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United States Court of Appeals, Sixth Circuit.

UNITED STATES of America, Plaintiff-Appellee, v. Seth T. WINDHAM, Defendant-Appellant.

No. 21-3881

Decided: November 21, 2022

Before: COLE, CLAY, and MATHIS, Circuit Judges. ON BRIEF: Agnes Trujillo, TRUJILLO & ASSOCIATES, PLLC, Strawberry Plains, Tennessee, for Appellant. Damoun Delaviz, UNITED STATES ATTORNEY'S OFFICE, Akron, Ohio, for Appellee.


In May 2021, Defendant Seth Windham pleaded guilty to federal kidnapping in violation of 18 U.S.C. § 1201. Windham now argues on appeal that no factual basis supported his guilty plea, and that he was unaware of the nature of the charges against him. For the reasons set forth below, the Court AFFIRMS Windham's conviction based on the district court's acceptance of Windham's guilty plea.


In March 2021, a grand jury charged Windham with one count of kidnapping in violation of 18 U.S.C. § 1201(a)(1) and 18 U.S.C. § 2. The grand jury charged that Windham “did willfully and unlawfully ․ kidnap, abduct, and carry away a person” referred to as M.S., and held M.S. “for ransom and reward and otherwise, and did use a means, facilities, and instrumentalities of interstate and foreign commerce, namely, a cellular telephone and a motor vehicle, in committing and in furtherance of such offense ․”

Windham's attorney told the district court at the arraignment that he had gone over the indictment “word by word” with Windham. The court then advised Windham that in the first and only count, he was “charged with kidnapping and with aiding and abetting kidnapping” in violation of the federal kidnapping statute, 18 U.S.C. § 1201(a)(1). In a pro se motion, Windham later wrote that he had “been indicted [on] one count of ‘kidnapping[,]’ ” confirming that he understood that he had been charged with a single count.

Despite initially pleading not guilty, Windham pleaded guilty in May of 2021 pursuant to a negotiated plea agreement. Windham's plea agreement provided that he pleaded guilty to a single count of kidnapping. The ninth paragraph of that agreement listed the elements of the offense to which he pleaded guilty, listing the elements of both 18 U.S.C. § 1201(a)(1) and of aiding and abetting under 18 U.S.C. § 2. The plea agreement also included a written factual basis for the crime. By signing that section, Windham stipulated that he willfully and unlawfully kidnapped M.S. and held him “for ransom and reward and otherwise ․” According to the plea, during the kidnapping, Windham and his accomplices “demanded of M.S. where the money was and demanded that M.S. return the money.” In addition, Windham admitted that he and his accomplices held M.S. at gunpoint for an extended period of time. Importantly, Windham also confirmed that he used a cell phone and a motor vehicle in furtherance of that offense.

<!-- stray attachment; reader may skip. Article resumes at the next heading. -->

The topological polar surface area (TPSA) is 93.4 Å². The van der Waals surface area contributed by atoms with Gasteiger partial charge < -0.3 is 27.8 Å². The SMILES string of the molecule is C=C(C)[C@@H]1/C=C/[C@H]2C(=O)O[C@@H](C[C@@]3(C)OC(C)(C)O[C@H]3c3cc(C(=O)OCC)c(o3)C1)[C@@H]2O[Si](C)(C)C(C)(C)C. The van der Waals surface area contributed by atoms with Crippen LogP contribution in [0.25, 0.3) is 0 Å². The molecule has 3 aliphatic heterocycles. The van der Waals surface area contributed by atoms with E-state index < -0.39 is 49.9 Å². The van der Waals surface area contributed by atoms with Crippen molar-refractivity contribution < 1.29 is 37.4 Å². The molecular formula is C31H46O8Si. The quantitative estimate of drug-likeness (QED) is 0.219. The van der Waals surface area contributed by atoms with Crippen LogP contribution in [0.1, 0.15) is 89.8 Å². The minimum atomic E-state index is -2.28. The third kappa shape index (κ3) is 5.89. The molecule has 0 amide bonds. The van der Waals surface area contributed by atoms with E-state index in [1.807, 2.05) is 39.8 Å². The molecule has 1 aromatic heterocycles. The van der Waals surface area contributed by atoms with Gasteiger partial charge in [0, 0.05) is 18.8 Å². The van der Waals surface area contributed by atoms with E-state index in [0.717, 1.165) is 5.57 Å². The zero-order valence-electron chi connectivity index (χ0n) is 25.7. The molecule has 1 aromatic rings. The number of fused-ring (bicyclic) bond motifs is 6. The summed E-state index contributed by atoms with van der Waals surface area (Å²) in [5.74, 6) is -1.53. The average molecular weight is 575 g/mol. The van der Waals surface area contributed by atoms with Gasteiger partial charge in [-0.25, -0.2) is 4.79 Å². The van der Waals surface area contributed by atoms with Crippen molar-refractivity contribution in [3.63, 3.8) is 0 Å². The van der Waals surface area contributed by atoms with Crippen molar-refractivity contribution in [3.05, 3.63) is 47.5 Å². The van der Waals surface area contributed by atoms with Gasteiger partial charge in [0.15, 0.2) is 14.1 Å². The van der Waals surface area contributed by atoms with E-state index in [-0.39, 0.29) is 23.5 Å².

At his change of plea hearing, the district court asked Windham about the plea agreement. Windham confirmed to the court that he: (1) signed the plea agreement; (2) initialed each page; and (3) read and reviewed each paragraph with his attorney. Subsequently, the court told Windham, “in Count 1, you are charged with kidnapping in violation, and with aiding and abetting the same, in violation of 18 United States Code § 1201(a)(1) and § 2.” Shortly thereafter, Windham pleaded guilty. Several months later, the court sentenced Windham to 120 months in prison.


A. Factual Basis for the Guilty Plea

1. Standard of Review

When, as in this case, a defendant pleads guilty before a district court and fails to challenge the factual sufficiency of that plea, the Court reviews the record for plain error. See United States v. Mobley, 618 F.3d 539, 544 (6th Cir. 2010); United States v. Berryhill, 587 F. App'x 310, 312 (6th Cir. 2014); United States v. Taylor, 627 F.3d 1012, 1017 (6th Cir. 2010). “To show plain error, a defendant must show (1) error (2) that was obvious or clear, (3) that affected defendant's substantial rights and (4) that affected the fairness, integrity, or public reputation of the judicial proceedings.” United States v. Wallace, 597 F.3d 794, 802 (6th Cir. 2010) (citing United States v. Vonner, 516 F.3d 382, 386 (6th Cir. 2008)).

This appeal also involves questions of statutory interpretation and constitutional law. The Court reviews such questions de novo. United States v. Young, 533 F.3d 453, 460 (6th Cir. 2008); First Choice Chiropractic, LLC v. DeWine, 969 F.3d 675, 681 (6th Cir. 2020).

2. Analysis

Federal Rule of Criminal Procedure 11(b)(3) requires a district court to determine whether a factual basis supports a defendant's guilty plea. Fed. R. Crim. P. 11(b)(3). That requirement exists “to ensure the accuracy of the plea through some evidence that a defendant actually committed the offense.” Mobley, 618 F.3d at 545 (quotation and citations omitted). In determining whether a plea agreement satisfies Rule 11(b)(3), this Court may consider “the entire record ․” United States v. Pitts, 997 F.3d 688, 697 (6th Cir. 2021) (quotation and citations omitted). In this case, Windham contends that there was not sufficient evidence to establish that he committed the federal crime of kidnapping.